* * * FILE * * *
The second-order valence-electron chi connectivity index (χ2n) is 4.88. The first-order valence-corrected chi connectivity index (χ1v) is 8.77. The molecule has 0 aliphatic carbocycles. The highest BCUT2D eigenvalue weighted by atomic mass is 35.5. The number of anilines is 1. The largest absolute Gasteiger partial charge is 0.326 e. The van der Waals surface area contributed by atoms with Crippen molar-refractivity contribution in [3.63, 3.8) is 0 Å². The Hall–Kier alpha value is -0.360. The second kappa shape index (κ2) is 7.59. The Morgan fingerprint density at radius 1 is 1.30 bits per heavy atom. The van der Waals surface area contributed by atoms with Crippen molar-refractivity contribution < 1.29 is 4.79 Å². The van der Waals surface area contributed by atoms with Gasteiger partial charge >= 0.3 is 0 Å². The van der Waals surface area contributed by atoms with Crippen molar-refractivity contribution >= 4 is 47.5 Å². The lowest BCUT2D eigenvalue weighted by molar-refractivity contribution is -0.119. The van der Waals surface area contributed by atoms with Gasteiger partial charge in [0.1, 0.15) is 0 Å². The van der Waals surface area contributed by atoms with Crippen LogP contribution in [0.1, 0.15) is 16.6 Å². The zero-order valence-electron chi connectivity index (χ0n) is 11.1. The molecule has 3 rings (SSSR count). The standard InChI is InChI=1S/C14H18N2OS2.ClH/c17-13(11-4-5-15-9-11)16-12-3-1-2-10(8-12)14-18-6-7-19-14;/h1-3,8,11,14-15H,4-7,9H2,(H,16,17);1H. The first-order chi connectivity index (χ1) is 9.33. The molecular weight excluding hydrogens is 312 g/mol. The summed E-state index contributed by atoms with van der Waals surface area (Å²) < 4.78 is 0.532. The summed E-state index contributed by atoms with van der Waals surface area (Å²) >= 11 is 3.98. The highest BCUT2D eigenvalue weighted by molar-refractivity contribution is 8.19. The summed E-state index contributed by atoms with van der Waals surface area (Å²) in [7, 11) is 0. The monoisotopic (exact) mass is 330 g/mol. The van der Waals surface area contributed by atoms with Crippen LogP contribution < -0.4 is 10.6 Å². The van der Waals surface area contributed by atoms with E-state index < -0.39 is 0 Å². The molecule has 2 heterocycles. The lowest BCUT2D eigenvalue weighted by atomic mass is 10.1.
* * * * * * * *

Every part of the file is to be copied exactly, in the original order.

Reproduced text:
The second-order valence-electron chi connectivity index (χ2n) is 4.88. The first-order valence-corrected chi connectivity index (χ1v) is 8.77. The molecule has 0 aliphatic carbocycles. The highest BCUT2D eigenvalue weighted by atomic mass is 35.5. The number of anilines is 1. The largest absolute Gasteiger partial charge is 0.326 e. The van der Waals surface area contributed by atoms with Crippen molar-refractivity contribution in [3.63, 3.8) is 0 Å². The Hall–Kier alpha value is -0.360. The second kappa shape index (κ2) is 7.59. The Morgan fingerprint density at radius 1 is 1.30 bits per heavy atom. The van der Waals surface area contributed by atoms with Crippen molar-refractivity contribution < 1.29 is 4.79 Å². The van der Waals surface area contributed by atoms with Gasteiger partial charge >= 0.3 is 0 Å². The van der Waals surface area contributed by atoms with Crippen molar-refractivity contribution >= 4 is 47.5 Å². The lowest BCUT2D eigenvalue weighted by molar-refractivity contribution is -0.119. The van der Waals surface area contributed by atoms with Gasteiger partial charge in [0.1, 0.15) is 0 Å². The van der Waals surface area contributed by atoms with Crippen LogP contribution in [0.1, 0.15) is 16.6 Å². The zero-order valence-electron chi connectivity index (χ0n) is 11.1. The molecule has 3 rings (SSSR count). The standard InChI is InChI=1S/C14H18N2OS2.ClH/c17-13(11-4-5-15-9-11)16-12-3-1-2-10(8-12)14-18-6-7-19-14;/h1-3,8,11,14-15H,4-7,9H2,(H,16,17);1H. The first-order chi connectivity index (χ1) is 9.33. The molecular weight excluding hydrogens is 312 g/mol. The summed E-state index contributed by atoms with van der Waals surface area (Å²) < 4.78 is 0.532. The summed E-state index contributed by atoms with van der Waals surface area (Å²) >= 11 is 3.98. The highest BCUT2D eigenvalue weighted by molar-refractivity contribution is 8.19. The summed E-state index contributed by atoms with van der Waals surface area (Å²) in [7, 11) is 0. The monoisotopic (exact) mass is 330 g/mol. The van der Waals surface area contributed by atoms with Crippen LogP contribution < -0.4 is 10.6 Å². The van der Waals surface area contributed by atoms with E-state index < -0.39 is 0 Å². The molecule has 2 heterocycles. The lowest BCUT2D eigenvalue weighted by atomic mass is 10.1.